Report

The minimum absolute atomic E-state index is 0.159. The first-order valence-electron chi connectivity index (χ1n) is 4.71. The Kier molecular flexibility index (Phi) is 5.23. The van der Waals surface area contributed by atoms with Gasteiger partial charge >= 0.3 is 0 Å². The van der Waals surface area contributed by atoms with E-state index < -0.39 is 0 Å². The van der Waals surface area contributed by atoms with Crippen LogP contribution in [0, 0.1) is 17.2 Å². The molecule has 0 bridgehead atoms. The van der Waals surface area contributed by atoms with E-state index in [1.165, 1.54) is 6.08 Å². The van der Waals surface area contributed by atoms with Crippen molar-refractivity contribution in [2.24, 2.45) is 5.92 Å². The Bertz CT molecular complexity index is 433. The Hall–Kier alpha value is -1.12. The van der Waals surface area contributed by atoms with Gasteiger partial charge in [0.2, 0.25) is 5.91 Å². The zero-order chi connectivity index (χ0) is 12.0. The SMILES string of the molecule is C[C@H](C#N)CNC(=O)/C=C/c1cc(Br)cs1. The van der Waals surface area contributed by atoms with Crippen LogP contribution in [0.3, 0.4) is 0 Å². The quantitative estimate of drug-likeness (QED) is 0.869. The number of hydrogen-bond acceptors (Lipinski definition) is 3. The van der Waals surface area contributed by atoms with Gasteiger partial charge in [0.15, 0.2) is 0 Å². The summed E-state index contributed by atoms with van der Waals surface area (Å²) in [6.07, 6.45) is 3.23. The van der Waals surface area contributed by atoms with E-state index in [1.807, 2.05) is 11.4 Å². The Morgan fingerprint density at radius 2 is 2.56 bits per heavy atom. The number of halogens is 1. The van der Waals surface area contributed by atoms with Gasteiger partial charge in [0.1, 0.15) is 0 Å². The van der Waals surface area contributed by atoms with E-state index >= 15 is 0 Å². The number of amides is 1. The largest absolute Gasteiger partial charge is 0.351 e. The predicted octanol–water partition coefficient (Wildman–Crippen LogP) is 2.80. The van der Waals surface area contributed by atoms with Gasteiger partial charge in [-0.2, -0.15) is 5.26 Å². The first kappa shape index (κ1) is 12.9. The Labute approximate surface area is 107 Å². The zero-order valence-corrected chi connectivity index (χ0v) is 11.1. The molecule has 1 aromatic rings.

Dynamics of Articulated Robots Kris Hauser CS B659: Principles of Intelligent Robot Motion Spring 2013 Agenda • Basic elements of simulation • Derive the standard form of the dynamics of an articulated robot in joint space • Also works for humans, biological systems, non-actuated mechanical systems … • Featherstone algorithm: fast method for computing forward dynamics (torques to accelerations) and inverse dynamics (accelerations to torques) • Constrained dynamics Rigid Body Dynamics • The following can be derived from first principles using Newton’s laws + rigidity assumption • Parameters • • • • • CM translation c(t) CM velocity v(t) Rotation R(t) Angular velocity w(t) Mass m, local inertia tensor HL Rigid body ordinary differential equations • We will express forces and torques in terms of terms of H (a function of R), , and • = • = [] + • Rearrange… • = / • = −1 ( − ) • So knowing f(t) and τ(t), we can derive c(t), v(t), R(t), and w(t) by solving an ordinary differential equation (ODE) • dx/dt = f(x) • x(0) = x0 • With x=(c,v,R,w) the state of the system • Numerical integration, also known as simulation Articulated body ODEs • We will express joint torques in terms of terms of , , and and external forces f • + , + = + • Rearrange… • = −1 + − , − • An ODE in the state space x=(, ) • = = , = −1 + − , − • Solve using numerical integration Numerical integration of ODEs • If dx/dt = f(x) and x(0) are known, then given a step size h, • x(kh) xk = xk-1 + h f’(xk-1) • gives an approximate trajectory for k 1 • Provided f is smooth • Accuracy depends on h • Known as Euler’s method • Better integration schemes are available • (e.g., Runge-Kutta methods, implicit integration, adaptive step sizes, etc) • Beyond the scope of this course DYNAMICS OF RIGID BODIES Kinetic energy for rigid body • Rigid body with velocity v, angular velocity w • KE = ½ (m vTv + wT H w) • World-space inertia tensor H = R HL RT 1/2 w v T H 0 0 mI w v Kinetic energy derivatives • = • Force (@CM) = • • H ( ) = = = [w]H – H[w] • Torque t = = [w] H w + H Summary • = • = [] + Gyroscopic “force” Force off of COM F x Force off of COM F x Consider infinitesimal virtual displacement generated by F. (we don’t know what this is, exactly) The virtual work performed by this displacement is FT Generalized torque f Now consider the equivalent force f, torque τ at COM Generalized torque f Now consider the equivalent force f, torque τ at COM And an infinitesimal virtual displacement of R.B. coordinates Generalized torque f Now consider the equivalent force f, torque τ at COM And an infinitesimal virtual displacement of R.B. coordinates Virtual work in configuration space is [fT,τT] Principle of virtual work f F [fT,τT] = FT Since = we have [fT,τT] = FT Principle of virtual work f F [fT,τT] = FT Since = we have [fT,τT] = FT Since this holds no matter what is, we have [fT,τT] = FTJ(q), f Or JT(q) F = τ ARTICULATED ROBOT DYNAMICS Robot Dynamics • Configuration , velocity Rn • Generalized forces u Rm • = + • Joint torques and external forces • How does u relate to and ? • Use Langrangian mechanics to find a link between u and Lagrangian Mechanics • , = , − Kinetic energy Potential energy • The trajectory between two states (0 , 0 ), , is the one that minimizes the “action” = 0 , • , is defined such that the path minimizing S is equivalent to the one produced by Newton’s laws, subject to the constraints that the system only moves along coordinates q Lagrangian Mechanics • , = , − • Minimum action condition => Euler-Lagrange equations of motion: • − = A system of n partial differential equations • Note that P is independent of , so • − + = Example: Point Mass • Coordinates q = (x,y) • Potential field P(x,y) 1 2 • Lagrangian: , = 2 + 2 − , • Equations of motion • • + + + = + = = = Sanity check: Newton’s laws Kinetic energy for articulated robot • (, ) = (, ) • Velocity of i’th rigid body • = • Angular velocity of i’th rigid body • = () • = 1 ( 2 + ) • (, ) = ½ () Mass matrix: symmetric positive definite Derivative of K.E. w.r.t • , = • = + • = () + Derivative of K.E. w.r.t q , = ½ () 1 … () Potential energy for articulated robot in gravity field • • = = 0 0 0 = 0 () • G(q) Generalized gravity Putting it all together • − • + + () = –½ () 1 … + () = () Group these terms together Final canonical form • + , + () = Generalized inertia Centrifugal/ coriolis forces Generalized gravity Generalized forces (joint torques + external forces) Forward/Inverse Dynamics • Given , , and , find • From torques to accelerations • = −1 ( − (, ) − () ) • Given , , and , find • From desired accelerations to necessary torques • = + (, ) + () Example: RP manipulator Application: Effective Inertia • If a force is applied to a point on a robot, how much will accelerate? Application: Effective Inertia • If a force is applied to a point on a robot, how much will accelerate? • Assume a stationary system, no acceleration when no force is applied • 0 = −1 − , − =0 • With the force: •= −1 () Application: Effective Inertia • If a force is applied to a point on a robot, how much will accelerate? • Assume a stationary system, no acceleration when no force is applied • 0 = −1 − , − =0 • With the force: • = −1 () • = = () • The matrix inertia matrix • = −1 −1 −1 () −1 is called the effective −1 Can be infinite at singular configurations! Application: Feedforward control • Feedback control: let torques be a function of the current error between actual and desired configuration • Problem: heavy arms require strong torques, requiring a stiff system • Stiff systems become unstable relatively quickly Application: Feedforward control • Solution: include feedforward torques to reduce reliance on feedback • Estimate the torques that would compensate for gravity and coriolis forces, send those torques to the motors Feedforward Torques • Given current , , desired • 1. Estimate B, C, G • 2. Compute u • = + (, ) + () • 3. Apply torques u • How to compensate for errors in B,C,G? Combine feedforward with feedback. More in later classes… Newton-Euler Method (Featherstone 1984) • Explicitly solves a linear system for joint constraint forces and accelerations, related via Newton’s equations • No matrix larger than 6x6 • Faster forward/inverse dynamics for large chains (O(n) vs O(n3) for direct matrix computations) Forward Dynamics: Basic Intuition • Downward recursion: Starting from root, compute “articulated body inertia matrix” for each link • 6x6 matrix relating (, ) vectors to translational/angular accelerations (a, ) respectively • Also need a “bias force” • , = , + • Upward recursion: Starting from leaves, compute accelerations on links • Given (, ) acting on i’th link, compute acceleration of joint i and the joint constraint forces on the i-1’th link • (, ) includes external forces + joint constraint forces from downward links Software • Both Lagrangian dynamics and Newton-Euler methods are implemented in KrisLibrary • Lagrangian form is usually most mathematically convenient representation CONSTRAINED DYNAMICS Constrained Systems • Suppose the system is constrained by = 0 • E.g., closed-chains, contact constraints, rolling constraints • A is a k x n matrix (k constraints) • How does evolve over time? The Wrong Way • Suppose the system is constrained by = 0 • E.g., closed-chains, contact constraints, rolling constraints • A is a k x n matrix (k constraints) • How does evolve over time? • Wrong way: • = + =0 • Solve for as usual, then project it onto the subspace that satisfies this equation, obtaining • The correct answer will be a projection, but a very specific one! The Right Way… • Constrained system of equations: • + , + = + • = + =0 • Lagrange multipliers have been introduced • = 1 , … , • can be thought of as constraint forces • Solve for n+k variables , (1) (2) Solving… • Constrained system of equations: • + , + = + • = + =0 (1) (2) • Solve for n+k variables , • A solution must satisfy • = −1 + − − • + −1 + − − = 0 • = −1 −1 (3) solve 1 for (4) subst (3) in (2) + −1 + − (5) solve for in (4), use − = from (2) • = −1 ( − − ) • With = − −1 −1 (6) more manipulations.. −1 Back to Pseudoinverses • A pseudoinverse A# of the matrix A is a matrix such that • A = AA#A • A# = A#AA# • Generalizes the concept of inverse to non-square, noninvertible matrices • Such a matrix exists (in fact, there are infinitely many) • The Moore-Penrose pseudoinverse, denoted A+, can be derived as • A+ = (ATA)-1AT when ATA is invertible • A+ = AT(AAT)-1 when AAT is invertible (overconstrained) (underconstrained) Properties • Note connection to least-squares formula • Ax=b => x = A+b • If system is overconstrained, this solution minimizes ||b-Ax||2 • If system is underconstrained, this solution minimizes ||x||2 • Note that (I-AA+)Ay = 0 is always satisfied • (I-AA+) is a projection matrix Weighted Pseudoinverse • If (AAT)-1 exists, given any positive definite weighting matrix W, we can derive a new pseudoinverse • A# = W-1AT(AW-1AT)-1 • This is a weighted pseudoinverse • Has the property that x=A#b is a solution to Ax = b such that • x minimizes xTWx – a weighted norm Weighted Pseudoinverse • If (AAT)-1 exists, given any positive definite weighting matrix W, we can derive a new pseudoinverse • A# = W-1AT(AW-1AT)-1 • This is a weighted pseudoinverse • Has the property that x=A#b is a solution to Ax = b such that • x minimizes xTWx – a weighted norm • Revisiting constrained dynamics… • The P projection matrix solves for such that is minimized • Constraint forces dissipate kinetic energy in a minimal fashion! Rigid Body Simulators • Articulated robots are often simulated as a set of connected rigid bodies (Open Dynamics Engine, Bullet, etc) • Connections give rise to constraints in the dynamics • + , + = + • = + =0 (1) (2) • Solve for n+k variables , • (1), (2) are sparse systems and are solved using specialized solvers • More on frictional contact later… Next class • Feedback control • Principles App J